I totally agree that the education system for engineers is not that practicle as it should be .In our universities students are just bombarded with notes , lectures, numericles and so on instead they should be given practicle and hands on experience on different projects. They should be asked to make different projects because while making these projects students face alot of difficulties and by trial and error method they study alot .Our engineers gets graduated from universities with very good GPAs but unfortunately they exactly dont know what they will be required to do in there professional lifes .
In one of our recent stories, the author of this article (Ray Almgren), talked about the difficulty of teaching science and engineering to students. "Hard is fine," he said. "But we also want them to find their classes interesting." In FIRST and Lego Mindstorms, mentioned here, we see the embodiment of that spirit.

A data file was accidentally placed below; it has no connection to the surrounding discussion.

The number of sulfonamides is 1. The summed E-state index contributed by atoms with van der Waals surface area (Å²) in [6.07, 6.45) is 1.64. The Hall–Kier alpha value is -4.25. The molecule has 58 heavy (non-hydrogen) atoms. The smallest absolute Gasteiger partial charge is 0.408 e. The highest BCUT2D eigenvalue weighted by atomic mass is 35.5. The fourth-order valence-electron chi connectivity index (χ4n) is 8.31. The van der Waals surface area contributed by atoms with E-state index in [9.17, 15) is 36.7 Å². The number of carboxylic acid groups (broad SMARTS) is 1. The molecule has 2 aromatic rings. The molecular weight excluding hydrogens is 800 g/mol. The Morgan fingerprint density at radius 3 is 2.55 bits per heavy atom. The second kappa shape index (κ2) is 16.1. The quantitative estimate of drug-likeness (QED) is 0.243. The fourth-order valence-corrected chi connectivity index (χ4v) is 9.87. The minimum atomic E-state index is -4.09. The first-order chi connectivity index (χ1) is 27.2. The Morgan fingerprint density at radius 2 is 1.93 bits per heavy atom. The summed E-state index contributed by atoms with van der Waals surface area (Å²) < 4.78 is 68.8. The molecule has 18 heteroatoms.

Are they robots or androids? We're not exactly sure. Each talking, gesturing Geminoid looks exactly like a real individual, starting with their creator, professor Hiroshi Ishiguro of Osaka University in Japan.
For industrial control applications, or even a simple assembly line, that machine can go almost 24/7 without a break. But what happens when the task is a little more complex? That’s where the “smart” machine would come in. The smart machine is one that has some simple (or complex in some cases) processing capability to be able to adapt to changing conditions. Such machines are suited for a host of applications, including automotive, aerospace, defense, medical, computers and electronics, telecommunications, consumer goods, and so on. This discussion will examine what’s possible with smart machines, and what tradeoffs need to be made to implement such a solution.